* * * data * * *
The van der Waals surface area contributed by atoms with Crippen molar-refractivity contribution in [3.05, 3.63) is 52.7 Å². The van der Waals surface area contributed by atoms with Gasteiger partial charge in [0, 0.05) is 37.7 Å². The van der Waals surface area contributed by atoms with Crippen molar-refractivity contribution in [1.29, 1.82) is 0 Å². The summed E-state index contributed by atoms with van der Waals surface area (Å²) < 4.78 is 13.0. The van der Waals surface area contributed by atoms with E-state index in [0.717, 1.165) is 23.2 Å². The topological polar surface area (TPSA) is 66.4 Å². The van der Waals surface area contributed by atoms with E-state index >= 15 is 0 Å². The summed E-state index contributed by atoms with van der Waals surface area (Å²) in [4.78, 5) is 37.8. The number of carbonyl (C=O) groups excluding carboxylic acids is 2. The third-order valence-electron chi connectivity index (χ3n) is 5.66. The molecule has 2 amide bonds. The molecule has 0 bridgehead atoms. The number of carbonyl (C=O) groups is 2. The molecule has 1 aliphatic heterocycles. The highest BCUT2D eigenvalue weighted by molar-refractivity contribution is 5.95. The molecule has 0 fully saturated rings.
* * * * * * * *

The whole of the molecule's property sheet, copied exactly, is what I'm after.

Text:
The van der Waals surface area contributed by atoms with Crippen molar-refractivity contribution in [3.05, 3.63) is 52.7 Å². The van der Waals surface area contributed by atoms with Gasteiger partial charge in [0, 0.05) is 37.7 Å². The van der Waals surface area contributed by atoms with Crippen molar-refractivity contribution in [1.29, 1.82) is 0 Å². The summed E-state index contributed by atoms with van der Waals surface area (Å²) < 4.78 is 13.0. The van der Waals surface area contributed by atoms with E-state index in [0.717, 1.165) is 23.2 Å². The topological polar surface area (TPSA) is 66.4 Å². The van der Waals surface area contributed by atoms with E-state index >= 15 is 0 Å². The summed E-state index contributed by atoms with van der Waals surface area (Å²) in [4.78, 5) is 37.8. The number of carbonyl (C=O) groups excluding carboxylic acids is 2. The third-order valence-electron chi connectivity index (χ3n) is 5.66. The molecule has 2 amide bonds. The molecule has 0 bridgehead atoms. The number of carbonyl (C=O) groups is 2. The molecule has 1 aliphatic heterocycles. The highest BCUT2D eigenvalue weighted by molar-refractivity contribution is 5.95. The molecule has 0 fully saturated rings.